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J Physiol. 2003 Sep 15;551(Pt 3):1013-21. Epub 2003 Jun 20.

Partial blockade of skeletal muscle somatosensory afferents attenuates baroreflex resetting during exercise in humans.

Author information

1
University of North Texas Health Science Center, Department of Integrative Physiology, Fort Worth, TX, USA. scott.smith@utsouthwestern.edu

Abstract

During exercise, the carotid baroreflex is reset to operate around the higher arterial pressures evoked by physical exertion. The purpose of this investigation was to evaluate the contribution of somatosensory input from the exercise pressor reflex to this resetting during exercise. Nine subjects performed seven minutes of dynamic cycling at 30% of maximal work load and three minutes of static one-legged contraction at 25% maximal voluntary contraction before (control) and after partial blockade of skeletal muscle afferents with epidural anaesthesia. Carotid baroreflex function was assessed by applying rapid pulses of hyper- and hypotensive stimuli to the neck via a customised collar. Using a logistic model, heart rate (HR) and mean arterial pressure (MAP) responses to carotid sinus stimulation were used to develop reflex function stimulus-response curves. Compared with rest, control dynamic and static exercise reset carotid baroreflex-HR and carotid baroreflex-MAP curves vertically upward on the response arm and laterally rightward to higher operating pressures. Inhibition of exercise pressor reflex input by epidural anaesthesia attenuated the bi-directional resetting of the carotid baroreflex-MAP curve during both exercise protocols. In contrast, the effect of epidural anaesthesia on the resetting of the carotid baroreflex-HR curve was negligible during dynamic cycling whereas it relocated the curve in a laterally leftward direction during static contraction. The data suggest that afferent input from skeletal muscle is requisite for the complete resetting of the carotid baroreflex during exercise. However, this neural input appears to modify baroreflex control of blood pressure to a greater extent than heart rate.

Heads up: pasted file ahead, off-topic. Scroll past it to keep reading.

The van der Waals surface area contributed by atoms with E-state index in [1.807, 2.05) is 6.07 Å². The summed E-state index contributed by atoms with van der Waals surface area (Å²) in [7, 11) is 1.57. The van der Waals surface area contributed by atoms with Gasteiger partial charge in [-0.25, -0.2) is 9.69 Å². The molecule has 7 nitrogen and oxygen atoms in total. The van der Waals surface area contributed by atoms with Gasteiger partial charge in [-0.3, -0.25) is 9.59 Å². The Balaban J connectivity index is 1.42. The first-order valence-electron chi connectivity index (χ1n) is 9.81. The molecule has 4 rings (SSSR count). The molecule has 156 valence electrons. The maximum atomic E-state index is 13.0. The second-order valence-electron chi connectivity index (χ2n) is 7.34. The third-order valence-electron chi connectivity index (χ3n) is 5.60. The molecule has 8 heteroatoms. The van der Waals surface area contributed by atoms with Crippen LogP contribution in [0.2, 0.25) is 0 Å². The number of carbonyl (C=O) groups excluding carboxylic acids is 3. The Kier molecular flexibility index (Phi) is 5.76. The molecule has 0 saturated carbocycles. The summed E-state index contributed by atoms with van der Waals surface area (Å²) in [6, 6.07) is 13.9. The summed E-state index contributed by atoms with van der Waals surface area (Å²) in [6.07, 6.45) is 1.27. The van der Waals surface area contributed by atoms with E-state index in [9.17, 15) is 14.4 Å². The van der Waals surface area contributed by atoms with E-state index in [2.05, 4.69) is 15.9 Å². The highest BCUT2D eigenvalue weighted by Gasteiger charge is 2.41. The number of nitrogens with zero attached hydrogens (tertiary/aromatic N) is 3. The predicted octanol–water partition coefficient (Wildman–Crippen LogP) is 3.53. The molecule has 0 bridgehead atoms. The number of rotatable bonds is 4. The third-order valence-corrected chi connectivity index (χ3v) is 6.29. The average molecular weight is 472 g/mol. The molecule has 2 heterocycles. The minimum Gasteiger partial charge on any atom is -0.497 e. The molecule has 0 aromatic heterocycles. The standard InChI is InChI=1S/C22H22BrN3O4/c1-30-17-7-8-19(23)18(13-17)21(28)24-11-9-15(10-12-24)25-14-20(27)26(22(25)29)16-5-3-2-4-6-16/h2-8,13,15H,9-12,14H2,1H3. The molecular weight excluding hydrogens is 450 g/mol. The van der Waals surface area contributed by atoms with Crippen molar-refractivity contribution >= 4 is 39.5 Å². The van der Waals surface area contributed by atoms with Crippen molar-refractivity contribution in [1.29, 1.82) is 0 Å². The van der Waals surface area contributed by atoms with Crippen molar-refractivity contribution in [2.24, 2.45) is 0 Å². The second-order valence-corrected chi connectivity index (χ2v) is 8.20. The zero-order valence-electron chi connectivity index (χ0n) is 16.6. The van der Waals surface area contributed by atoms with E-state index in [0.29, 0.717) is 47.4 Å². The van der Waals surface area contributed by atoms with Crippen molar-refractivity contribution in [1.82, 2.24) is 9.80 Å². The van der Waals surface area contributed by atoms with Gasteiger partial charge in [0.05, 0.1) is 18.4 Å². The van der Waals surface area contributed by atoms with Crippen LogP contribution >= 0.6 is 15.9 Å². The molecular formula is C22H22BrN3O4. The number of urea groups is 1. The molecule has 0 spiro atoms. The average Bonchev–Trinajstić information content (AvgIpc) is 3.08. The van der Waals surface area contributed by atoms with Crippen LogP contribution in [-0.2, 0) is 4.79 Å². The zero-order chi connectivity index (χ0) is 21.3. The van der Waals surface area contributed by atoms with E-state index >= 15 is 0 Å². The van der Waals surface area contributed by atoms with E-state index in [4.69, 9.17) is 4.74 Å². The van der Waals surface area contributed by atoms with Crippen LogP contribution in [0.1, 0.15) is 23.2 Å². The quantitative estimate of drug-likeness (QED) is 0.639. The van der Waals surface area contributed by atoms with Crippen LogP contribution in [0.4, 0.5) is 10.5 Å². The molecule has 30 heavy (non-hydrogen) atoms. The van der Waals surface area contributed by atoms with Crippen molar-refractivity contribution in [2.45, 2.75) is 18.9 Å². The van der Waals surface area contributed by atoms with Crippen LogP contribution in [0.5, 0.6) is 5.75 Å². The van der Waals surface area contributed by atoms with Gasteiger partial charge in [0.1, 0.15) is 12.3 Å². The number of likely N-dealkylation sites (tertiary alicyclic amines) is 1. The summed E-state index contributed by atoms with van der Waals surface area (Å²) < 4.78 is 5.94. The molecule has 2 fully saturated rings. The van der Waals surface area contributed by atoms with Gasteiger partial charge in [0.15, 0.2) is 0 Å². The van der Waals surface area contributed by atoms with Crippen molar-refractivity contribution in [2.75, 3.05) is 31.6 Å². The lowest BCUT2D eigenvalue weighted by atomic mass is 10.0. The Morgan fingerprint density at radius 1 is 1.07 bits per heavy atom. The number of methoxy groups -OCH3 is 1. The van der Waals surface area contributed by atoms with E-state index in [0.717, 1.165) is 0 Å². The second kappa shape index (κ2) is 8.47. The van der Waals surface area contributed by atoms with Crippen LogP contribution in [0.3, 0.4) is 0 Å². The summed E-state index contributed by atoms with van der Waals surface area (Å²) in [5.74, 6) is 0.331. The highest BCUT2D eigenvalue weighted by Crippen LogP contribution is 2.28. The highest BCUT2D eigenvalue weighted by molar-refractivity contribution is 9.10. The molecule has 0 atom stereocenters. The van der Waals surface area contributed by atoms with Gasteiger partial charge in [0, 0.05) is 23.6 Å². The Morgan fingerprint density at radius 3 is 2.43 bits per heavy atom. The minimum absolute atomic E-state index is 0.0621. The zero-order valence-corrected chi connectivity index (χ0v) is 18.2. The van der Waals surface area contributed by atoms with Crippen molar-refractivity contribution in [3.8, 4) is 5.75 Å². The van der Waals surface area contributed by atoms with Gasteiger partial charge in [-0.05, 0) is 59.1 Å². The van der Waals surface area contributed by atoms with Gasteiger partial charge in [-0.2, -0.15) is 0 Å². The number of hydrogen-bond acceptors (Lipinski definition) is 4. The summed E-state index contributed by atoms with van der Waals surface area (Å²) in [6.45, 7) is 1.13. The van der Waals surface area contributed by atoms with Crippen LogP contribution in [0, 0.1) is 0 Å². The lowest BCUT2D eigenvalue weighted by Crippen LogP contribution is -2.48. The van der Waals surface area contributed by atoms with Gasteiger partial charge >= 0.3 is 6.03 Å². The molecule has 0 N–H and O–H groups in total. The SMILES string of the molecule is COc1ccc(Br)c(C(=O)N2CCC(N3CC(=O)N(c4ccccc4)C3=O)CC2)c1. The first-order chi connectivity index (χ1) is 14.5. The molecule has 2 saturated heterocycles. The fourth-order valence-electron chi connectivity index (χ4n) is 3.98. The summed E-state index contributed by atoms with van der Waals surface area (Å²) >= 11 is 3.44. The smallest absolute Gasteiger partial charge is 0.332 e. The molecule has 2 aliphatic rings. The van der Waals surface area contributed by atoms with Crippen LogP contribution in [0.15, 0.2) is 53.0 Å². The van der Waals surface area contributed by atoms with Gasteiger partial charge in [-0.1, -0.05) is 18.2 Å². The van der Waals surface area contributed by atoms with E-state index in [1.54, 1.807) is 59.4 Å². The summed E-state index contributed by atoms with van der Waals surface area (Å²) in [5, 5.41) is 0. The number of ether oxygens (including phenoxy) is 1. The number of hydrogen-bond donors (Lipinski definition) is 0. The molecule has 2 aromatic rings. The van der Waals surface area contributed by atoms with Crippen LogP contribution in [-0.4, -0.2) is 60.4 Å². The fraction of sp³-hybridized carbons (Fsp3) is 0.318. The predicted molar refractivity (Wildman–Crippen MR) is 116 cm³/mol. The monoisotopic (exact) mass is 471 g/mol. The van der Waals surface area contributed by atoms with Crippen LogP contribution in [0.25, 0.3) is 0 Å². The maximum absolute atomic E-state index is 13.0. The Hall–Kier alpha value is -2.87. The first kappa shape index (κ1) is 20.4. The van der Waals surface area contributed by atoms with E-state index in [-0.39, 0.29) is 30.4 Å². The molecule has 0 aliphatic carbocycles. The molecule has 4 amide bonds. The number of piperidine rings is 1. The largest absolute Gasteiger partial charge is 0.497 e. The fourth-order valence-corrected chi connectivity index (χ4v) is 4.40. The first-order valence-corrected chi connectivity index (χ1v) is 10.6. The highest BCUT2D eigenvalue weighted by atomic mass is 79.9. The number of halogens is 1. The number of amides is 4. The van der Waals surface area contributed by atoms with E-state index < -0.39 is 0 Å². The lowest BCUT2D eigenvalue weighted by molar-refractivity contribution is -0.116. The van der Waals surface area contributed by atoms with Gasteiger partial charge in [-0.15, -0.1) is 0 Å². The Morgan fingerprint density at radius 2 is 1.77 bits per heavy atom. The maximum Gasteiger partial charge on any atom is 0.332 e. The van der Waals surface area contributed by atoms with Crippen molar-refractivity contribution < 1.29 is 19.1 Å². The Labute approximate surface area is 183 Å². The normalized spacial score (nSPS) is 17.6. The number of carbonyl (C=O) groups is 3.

PMID:
12819303
PMCID:
PMC2343289
DOI:
10.1113/jphysiol.2003.044925
[Indexed for MEDLINE]
Free PMC Article

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